Giv­ing teen par­ents a chance

Amy Jack­man vis­its Lin­den to talk to He Huarahi Tamariki teacher-in-charge He­len Web­ber about why she loves teach­ing, teen par­ents and so­cial work.

Kapi-Mana News - - FEATURE -

Did you al­ways want to be a teacher?

When I left school in the sixth form I went straight to teach­ers’ col­lege. When I was young we weren’t ex­posed to as many op­tions as you get now. It was the op­tion that in­ter­ested me most and I en­joy learn­ing, so that as­pect of it was great. I also did so­cial work. Where have you taught? I’ve worked all around Wellington. Maraeroa School in Porirua, Aotea Col­lege, Mana Col­lege, Whi­tireia, Vic­to­ria Univer­sity – a whole range. At one stage I had three ed­u­ca­tion jobs at once. Why so­cial work? When I started teach­ing the classes were very big. I was in pri­mary. I felt a bit dis­il­lu­sioned by it, so I be­came a so­cial worker. But then I ended up with a big caseload there as well. I also had a year as a relief ma­tron at a pre­re­lease hos­tel. It was with peo­ple who were ex­it­ing prison and reen­ter­ing the com­mu­nity. They were re­ally mo­ti­vated to change. That was fab­u­lous.

What drew you to the teen par­ent unit?

All th­ese ex­pe­ri­ences have led me to my job now. I was in charge of learn­ing sup­port at Aotea Col­lege. With the cor­re­spon­dence school, I would of­ten end up work­ing with peo­ple in the pe­nal sys­tem. I work with peo­ple need­ing and want­ing a sec­ond chance, and that sits well with me. I was at Mana Col­lege and a friend cut out the ad­ver­tise­ment for the job here for me and said, ‘‘This is so you. Ap­ply.’’ I never saw it and wouldn’t have found it if she hadn’t. It’s now nine years later.

What’s spe­cial about the school?

It’s re­ally sat­is­fy­ing to see stu­dents make pos­i­tive choices around their ed­u­ca­tion and lives. I have al­ways been at­tracted by the con­text around peo­ple and sup­port­ing their lives rather than just teach­ing them. It’s very sat­is­fy­ing. Our model al­lows us to of­fer teach­ing and learn­ing in small groups and also to sup­port the stu­dents with wider pas­toral care. It’s a suc­cess­ful model for ed­u­ca­tion.

What is your favourite part of teach­ing at He Huarahi Tamariki?

I work with fan­tas­tic staff and we re­ally have the sup­port of the com­mu­nity. I love see­ing stu­dents dis­cover the joy of learn­ing and par­ent­hood. One of my favourite times of the days is home time. When the girls are re-united with their lit­tle ones you can just see the joy they feel at be­ing par­ents. It makes such a dif­fer­ence to their lives. You can see how much the chil­dren love their mums and how much they thrive here.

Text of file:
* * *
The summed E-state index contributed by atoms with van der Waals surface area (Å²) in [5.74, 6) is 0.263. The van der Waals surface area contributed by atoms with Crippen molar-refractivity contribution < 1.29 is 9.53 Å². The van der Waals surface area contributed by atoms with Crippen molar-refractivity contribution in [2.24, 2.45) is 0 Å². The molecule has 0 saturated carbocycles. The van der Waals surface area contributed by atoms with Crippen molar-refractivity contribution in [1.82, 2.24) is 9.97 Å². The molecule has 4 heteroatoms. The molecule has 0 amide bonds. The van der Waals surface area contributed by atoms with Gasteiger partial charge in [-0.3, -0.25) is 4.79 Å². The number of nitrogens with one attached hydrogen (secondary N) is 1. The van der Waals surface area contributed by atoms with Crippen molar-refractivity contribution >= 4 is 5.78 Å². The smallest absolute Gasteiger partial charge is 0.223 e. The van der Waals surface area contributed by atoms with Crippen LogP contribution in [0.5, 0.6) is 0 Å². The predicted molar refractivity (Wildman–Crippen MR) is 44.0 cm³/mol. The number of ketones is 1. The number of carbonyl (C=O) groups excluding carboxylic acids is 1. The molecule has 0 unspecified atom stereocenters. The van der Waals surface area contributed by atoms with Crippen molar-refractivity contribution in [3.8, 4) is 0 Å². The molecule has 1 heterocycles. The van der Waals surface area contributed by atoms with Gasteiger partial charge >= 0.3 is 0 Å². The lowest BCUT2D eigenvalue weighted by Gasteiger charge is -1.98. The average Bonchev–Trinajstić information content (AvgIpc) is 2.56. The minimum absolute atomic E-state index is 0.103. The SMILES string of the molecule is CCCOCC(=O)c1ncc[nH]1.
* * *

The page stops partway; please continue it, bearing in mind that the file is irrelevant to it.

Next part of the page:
Do the stu­dents in­ter­act with their chil­dren dur­ing the day?

If they are breast­feed­ing then they are called when their child needs a feed. Oth­er­wise we re­strict it to breaks and lunchtime. We all have lunch to­gether like a big fam­ily. That keeps the lit­tle chil­dren set­tled in the early childhood area and al­lows the stu­dents time to just be teenagers.

Do the stu­dents keep in touch when they leave?

Yes. We have a grad­u­ate co­or­di­na­tor who net­works with our past stu­dents. We hear about their lives and cel­e­brate their suc­cesses. They drop in and say hello, and send us draw­ings for the fridge. A grow­ing num­ber are go­ing to univer­sity and com­plet­ing de­grees. We have just had the first one of our stu­dents com­plete a mas­ter’s and she is go­ing on to do her PhD. We also hear great sto­ries about our stu­dents in the work­place, get­ting pro­mo­tions and be­ing val­ued mem­bers of staff.

Why do you think schools like He Huarahi Tamariki are im­por­tant?

It’s life- chang­ing for the stu­dents. It gives them a sec­ond chance. One of our for­mer stu­dents, Layna, wrote: ‘‘ I feel proud to rep­re­sent teen par­ents . . . and the school that gave both me and my child a chance. I truly be­lieve that some things in life just stall us or put us on hold. They don’t ac­tu­ally stop us from ac­com­plish­ing what we want to achieve.’’ That sums up what we are about for me.

Is there still a stigma at­tached to be­ing a teen par­ent?

Our mums feel like they are more chal­lenged by pub­lic per­cep­tion. There is a neg­a­tive stereo­type, par­tic­u­larly in the me­dia. They feel they have to work harder to prove them­selves. When the me­dia is talk­ing about prob­lems in a place, it of­ten men­tions poverty, crime and teen par­ents. It’s listed as one of the neg­a­tives. It’s not re­ally jus­ti­fied.

Does hav­ing a child change the moth­ers?

It is a cat­a­lyst for change. A lot of them say that they want to be the best for their son or daugh­ter. They are mo­ti­vated to work well and be the best they can so they can be the best par­ent.

Have you al­ways lived in the Wellington re­gion?

I was born here, but I have lived in the Bay of Is­lands and Taranaki. I came down here again for univer­sity and then I have taught here. I love Wellington. I love the phys­i­cal beauty, its size, its arts fo­cus and the friends I have here.

Photo: AMY JACK­MAN

He­len Web­ber: ‘‘It’s re­ally sat­is­fy­ing to see stu­dents make pos­i­tive choices . . . They want what’s best for them­selves and their ba­bies.’’

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